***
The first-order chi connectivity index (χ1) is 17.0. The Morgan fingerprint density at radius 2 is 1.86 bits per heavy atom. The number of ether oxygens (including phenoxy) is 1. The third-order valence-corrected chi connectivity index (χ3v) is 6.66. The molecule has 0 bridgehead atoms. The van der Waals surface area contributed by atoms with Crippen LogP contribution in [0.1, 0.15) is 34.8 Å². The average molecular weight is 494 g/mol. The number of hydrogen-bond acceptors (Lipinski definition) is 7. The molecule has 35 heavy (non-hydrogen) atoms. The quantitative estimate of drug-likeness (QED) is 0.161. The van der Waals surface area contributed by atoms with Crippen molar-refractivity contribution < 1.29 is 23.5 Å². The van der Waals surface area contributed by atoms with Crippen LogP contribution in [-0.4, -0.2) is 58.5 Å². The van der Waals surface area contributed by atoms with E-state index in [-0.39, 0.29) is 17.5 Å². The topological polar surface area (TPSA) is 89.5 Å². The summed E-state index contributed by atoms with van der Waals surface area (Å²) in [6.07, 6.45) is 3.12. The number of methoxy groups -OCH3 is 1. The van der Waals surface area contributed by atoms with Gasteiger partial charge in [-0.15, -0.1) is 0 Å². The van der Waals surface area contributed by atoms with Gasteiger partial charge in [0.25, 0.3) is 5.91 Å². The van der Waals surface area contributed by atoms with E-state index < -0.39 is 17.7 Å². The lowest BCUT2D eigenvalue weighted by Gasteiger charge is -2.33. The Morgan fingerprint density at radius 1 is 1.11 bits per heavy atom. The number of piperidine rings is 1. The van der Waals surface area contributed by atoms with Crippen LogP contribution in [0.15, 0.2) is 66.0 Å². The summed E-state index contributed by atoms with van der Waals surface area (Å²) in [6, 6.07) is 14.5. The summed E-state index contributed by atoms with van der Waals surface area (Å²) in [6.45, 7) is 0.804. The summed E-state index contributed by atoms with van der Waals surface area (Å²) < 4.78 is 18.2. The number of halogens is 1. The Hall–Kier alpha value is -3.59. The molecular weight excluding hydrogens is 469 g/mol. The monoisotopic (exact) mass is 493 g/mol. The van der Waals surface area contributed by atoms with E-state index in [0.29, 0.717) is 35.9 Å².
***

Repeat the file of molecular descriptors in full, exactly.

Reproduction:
The first-order chi connectivity index (χ1) is 17.0. The Morgan fingerprint density at radius 2 is 1.86 bits per heavy atom. The number of ether oxygens (including phenoxy) is 1. The third-order valence-corrected chi connectivity index (χ3v) is 6.66. The molecule has 0 bridgehead atoms. The van der Waals surface area contributed by atoms with Crippen LogP contribution in [0.1, 0.15) is 34.8 Å². The average molecular weight is 494 g/mol. The number of hydrogen-bond acceptors (Lipinski definition) is 7. The molecule has 35 heavy (non-hydrogen) atoms. The quantitative estimate of drug-likeness (QED) is 0.161. The van der Waals surface area contributed by atoms with Crippen molar-refractivity contribution < 1.29 is 23.5 Å². The van der Waals surface area contributed by atoms with Crippen LogP contribution in [-0.4, -0.2) is 58.5 Å². The van der Waals surface area contributed by atoms with E-state index in [-0.39, 0.29) is 17.5 Å². The topological polar surface area (TPSA) is 89.5 Å². The summed E-state index contributed by atoms with van der Waals surface area (Å²) in [6.07, 6.45) is 3.12. The number of methoxy groups -OCH3 is 1. The van der Waals surface area contributed by atoms with Gasteiger partial charge in [-0.15, -0.1) is 0 Å². The van der Waals surface area contributed by atoms with Gasteiger partial charge in [0.25, 0.3) is 5.91 Å². The van der Waals surface area contributed by atoms with E-state index < -0.39 is 17.7 Å². The lowest BCUT2D eigenvalue weighted by Gasteiger charge is -2.33. The Morgan fingerprint density at radius 1 is 1.11 bits per heavy atom. The number of piperidine rings is 1. The van der Waals surface area contributed by atoms with Crippen LogP contribution in [0.15, 0.2) is 66.0 Å². The summed E-state index contributed by atoms with van der Waals surface area (Å²) in [6, 6.07) is 14.5. The summed E-state index contributed by atoms with van der Waals surface area (Å²) in [6.45, 7) is 0.804. The summed E-state index contributed by atoms with van der Waals surface area (Å²) < 4.78 is 18.2. The number of halogens is 1. The Hall–Kier alpha value is -3.59. The molecular weight excluding hydrogens is 469 g/mol. The monoisotopic (exact) mass is 493 g/mol. The van der Waals surface area contributed by atoms with E-state index in [0.29, 0.717) is 35.9 Å².